Massive labor actions rock Italy

MILAN – On Friday, Dec. 12, Italy, the land of Michelangelo, Leonardo da Vinci, Antonio Gramsci, and the home of the Vatican, came to a halt. Scopero! Strike! was the word of the day. Sixty percent-plus of all working people in Italy walked out of their jobs or simply stayed home. One and a half million of them marched in strike demonstrations throughout the country in 54 different cities.

Building up to the general strike only a month and a half ago, on Oct. 25, in the capital city of Rome, a million people from all over Italy came in answer to the call for public protest issued by Susanna Camusso, the leader and general secretary of the CIGL (General Federation of Labor), the largest of the trade union confederations. Italians marched with many slogans, including “Basta” – Enough! – demonstrating in the streets because of the economic crisis caused by unemployment, underemployment, plant closings, cuts to public schools, cuts to the public health care system (one of the best in Europe 20 years ago ), and cuts in public services in general.

At the same time that cuts and economic devastation are happening to the Italian people, the Italian government is announcing it is going to buy, at a cost of 13 billion Euros, ninety (90!) F-35 fighter jets from the United States that will be built here in Italy to create jobs. But this has created deep resentment among the millions of Italians who ask why the Italian government is spending billions on fighter jets which are useless except for war and only create devastation in other countries, instead of investing 13 billion here in Italy, in jobs, higher wages, unemployment benefits, pensions, public schools, health care and public services.

The devious and sarcastically so-called “Jobs Act” proposed by the government of Prime Minister Matteo Renzi, of the Democratic Party, formalizes high unemployment and underemployment with no serious government proposal to lessen this crisis on its citizens. Aside from the severe cuts to social welfare services, it worsens the already horrible conditions that working families are enduring. The lack of government consultation with the trade unions was a further reason the unions found it necessary to call a general strike in the country only a month after a million-person protest.

The Dec. 12 general strike was called specifically against the passing of the Jobs Act and in favor of extending workers’ rights at the worksite. The Jobs Act pits worker against worker. One of many ways it does this is by allowing new hires to work without certain rights and protections alongside other previously hired workers who have those rights under union contract. CIGL, UIL (Italian Labor Union), and CISL (International Trade Union Federation) are the three union confederations in Italy. CIGL, by far the largest of the three national union confederations and one of two of which were out on strike, said, “This is a no go!” to a government-proposed jobs act whereby human labor would count less than the products it creates. CISL, the larger of the other two confederations, which, like CIGL represents workers in all categories, did not join the call for the strike.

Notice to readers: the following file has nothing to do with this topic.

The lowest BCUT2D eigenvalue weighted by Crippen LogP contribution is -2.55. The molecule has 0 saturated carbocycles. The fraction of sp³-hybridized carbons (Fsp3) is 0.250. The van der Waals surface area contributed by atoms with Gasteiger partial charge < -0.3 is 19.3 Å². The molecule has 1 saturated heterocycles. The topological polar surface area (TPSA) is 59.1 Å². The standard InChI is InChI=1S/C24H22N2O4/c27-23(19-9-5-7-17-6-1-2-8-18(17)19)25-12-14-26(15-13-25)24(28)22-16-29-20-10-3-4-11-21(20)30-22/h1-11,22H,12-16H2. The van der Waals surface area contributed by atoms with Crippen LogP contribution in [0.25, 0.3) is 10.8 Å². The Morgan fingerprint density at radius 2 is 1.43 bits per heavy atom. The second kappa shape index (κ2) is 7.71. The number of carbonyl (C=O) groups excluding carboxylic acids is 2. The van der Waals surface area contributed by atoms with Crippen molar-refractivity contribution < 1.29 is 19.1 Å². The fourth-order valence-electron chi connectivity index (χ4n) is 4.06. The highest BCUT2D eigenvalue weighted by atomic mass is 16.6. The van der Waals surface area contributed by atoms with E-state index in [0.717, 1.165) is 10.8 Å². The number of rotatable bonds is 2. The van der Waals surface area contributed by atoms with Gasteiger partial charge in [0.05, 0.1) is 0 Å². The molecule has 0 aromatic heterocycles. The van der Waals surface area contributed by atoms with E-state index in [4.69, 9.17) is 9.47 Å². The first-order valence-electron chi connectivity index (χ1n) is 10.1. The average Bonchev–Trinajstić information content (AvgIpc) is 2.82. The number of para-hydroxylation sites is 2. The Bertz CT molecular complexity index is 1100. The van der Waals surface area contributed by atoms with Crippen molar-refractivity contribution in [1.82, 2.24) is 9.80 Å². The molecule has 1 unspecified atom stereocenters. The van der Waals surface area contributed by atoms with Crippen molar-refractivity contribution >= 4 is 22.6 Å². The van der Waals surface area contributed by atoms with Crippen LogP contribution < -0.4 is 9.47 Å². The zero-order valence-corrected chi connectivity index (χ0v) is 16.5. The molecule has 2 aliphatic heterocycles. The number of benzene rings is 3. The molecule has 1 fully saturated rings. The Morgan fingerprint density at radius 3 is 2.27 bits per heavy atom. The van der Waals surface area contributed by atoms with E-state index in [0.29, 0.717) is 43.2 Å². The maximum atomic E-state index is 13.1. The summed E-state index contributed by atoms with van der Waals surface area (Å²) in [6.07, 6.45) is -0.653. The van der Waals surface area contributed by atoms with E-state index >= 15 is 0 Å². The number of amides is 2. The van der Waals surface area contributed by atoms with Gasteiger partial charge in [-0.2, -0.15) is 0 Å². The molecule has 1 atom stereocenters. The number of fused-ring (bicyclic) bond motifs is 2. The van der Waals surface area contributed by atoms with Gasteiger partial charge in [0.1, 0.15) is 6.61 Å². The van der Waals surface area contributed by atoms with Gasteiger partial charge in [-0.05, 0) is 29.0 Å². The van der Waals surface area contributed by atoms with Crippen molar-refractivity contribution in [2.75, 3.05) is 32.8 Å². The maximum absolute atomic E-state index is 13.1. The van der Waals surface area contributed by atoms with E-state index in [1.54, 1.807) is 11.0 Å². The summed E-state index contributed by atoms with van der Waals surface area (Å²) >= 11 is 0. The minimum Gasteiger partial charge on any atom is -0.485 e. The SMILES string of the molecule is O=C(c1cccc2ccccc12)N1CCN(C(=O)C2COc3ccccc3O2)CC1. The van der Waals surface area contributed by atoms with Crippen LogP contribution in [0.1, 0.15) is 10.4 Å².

The police in some cities were out in full force in riot preparation on Dec. 12, as usual, creating a climate of intimidation to try and discourage people from participating in the demonstration, as they did also in October. There were some confrontations where demonstrators and strikers were hurt after being charged by the riot police. As in other western countries like the U.S., France, Germany, Belgium, Mexico, or Honduras, abuses by the police and the military are becoming more frequent, and the perpetrators are less and less held legally responsible for the acts of uncalled-for violence and terror against peaceful demonstrators. In addition there is a growing presence of right-wing, fascist-led groups that are being allowed to operate without fear of prosecution by the government and its legal authorities and police structures.

These demonstrations and strikes, in the piazzas and streets, by millions of men and women, young and old, immigrant and citizen, will be, and must be, a response to governments composed of elected representatives who have forgotten that democracy requires, and is based on, the making and passing of laws by the elected that benefit these millions of workers. The few owners, bosses, multinational corporations and super rich who buy and obligate the elected to pass laws against these millions must be stopped. Elected legislators who cannot and will not use their power to make laws to benefit the people as a whole must be replaced. Democracy is, after all, the power of the many!

Photo: Pier Paolo Cito/AP


Ismael Parra
Ismael Parra

Ismael Parra is the Southern California Chair of the National Writers Union, a musician, and writer. Ismael Parra es el presidente de la Unión Nacional de Escritores del Sur de California, músico y escritor.